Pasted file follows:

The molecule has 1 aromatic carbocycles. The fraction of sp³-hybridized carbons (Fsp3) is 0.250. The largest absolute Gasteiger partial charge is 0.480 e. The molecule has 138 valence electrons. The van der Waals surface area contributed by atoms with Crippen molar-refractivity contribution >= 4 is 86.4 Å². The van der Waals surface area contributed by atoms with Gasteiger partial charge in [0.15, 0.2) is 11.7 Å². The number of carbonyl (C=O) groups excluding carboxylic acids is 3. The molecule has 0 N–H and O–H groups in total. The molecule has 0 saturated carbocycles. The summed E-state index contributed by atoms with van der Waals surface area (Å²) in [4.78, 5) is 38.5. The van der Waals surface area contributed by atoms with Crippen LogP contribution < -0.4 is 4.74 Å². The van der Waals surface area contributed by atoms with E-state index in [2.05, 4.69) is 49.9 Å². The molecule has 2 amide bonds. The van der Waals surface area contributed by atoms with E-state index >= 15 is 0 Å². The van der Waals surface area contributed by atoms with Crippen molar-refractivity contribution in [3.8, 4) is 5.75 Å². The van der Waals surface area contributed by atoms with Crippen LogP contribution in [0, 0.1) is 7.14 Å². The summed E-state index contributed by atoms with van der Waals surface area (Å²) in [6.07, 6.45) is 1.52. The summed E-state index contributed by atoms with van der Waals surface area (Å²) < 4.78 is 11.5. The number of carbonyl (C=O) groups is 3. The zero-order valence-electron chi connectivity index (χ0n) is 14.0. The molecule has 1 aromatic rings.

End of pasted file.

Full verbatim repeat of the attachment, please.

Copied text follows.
The molecule has 1 aromatic carbocycles. The fraction of sp³-hybridized carbons (Fsp3) is 0.250. The largest absolute Gasteiger partial charge is 0.480 e. The molecule has 138 valence electrons. The van der Waals surface area contributed by atoms with Crippen molar-refractivity contribution >= 4 is 86.4 Å². The van der Waals surface area contributed by atoms with Gasteiger partial charge in [0.15, 0.2) is 11.7 Å². The number of carbonyl (C=O) groups excluding carboxylic acids is 3. The molecule has 0 N–H and O–H groups in total. The molecule has 0 saturated carbocycles. The summed E-state index contributed by atoms with van der Waals surface area (Å²) in [4.78, 5) is 38.5. The van der Waals surface area contributed by atoms with Crippen LogP contribution < -0.4 is 4.74 Å². The van der Waals surface area contributed by atoms with E-state index in [2.05, 4.69) is 49.9 Å². The molecule has 2 amide bonds. The van der Waals surface area contributed by atoms with E-state index >= 15 is 0 Å². The van der Waals surface area contributed by atoms with Crippen molar-refractivity contribution in [3.8, 4) is 5.75 Å². The van der Waals surface area contributed by atoms with Crippen LogP contribution in [0, 0.1) is 7.14 Å². The summed E-state index contributed by atoms with van der Waals surface area (Å²) in [6.07, 6.45) is 1.52. The summed E-state index contributed by atoms with van der Waals surface area (Å²) < 4.78 is 11.5. The number of carbonyl (C=O) groups is 3. The zero-order valence-electron chi connectivity index (χ0n) is 14.0. The molecule has 1 aromatic rings.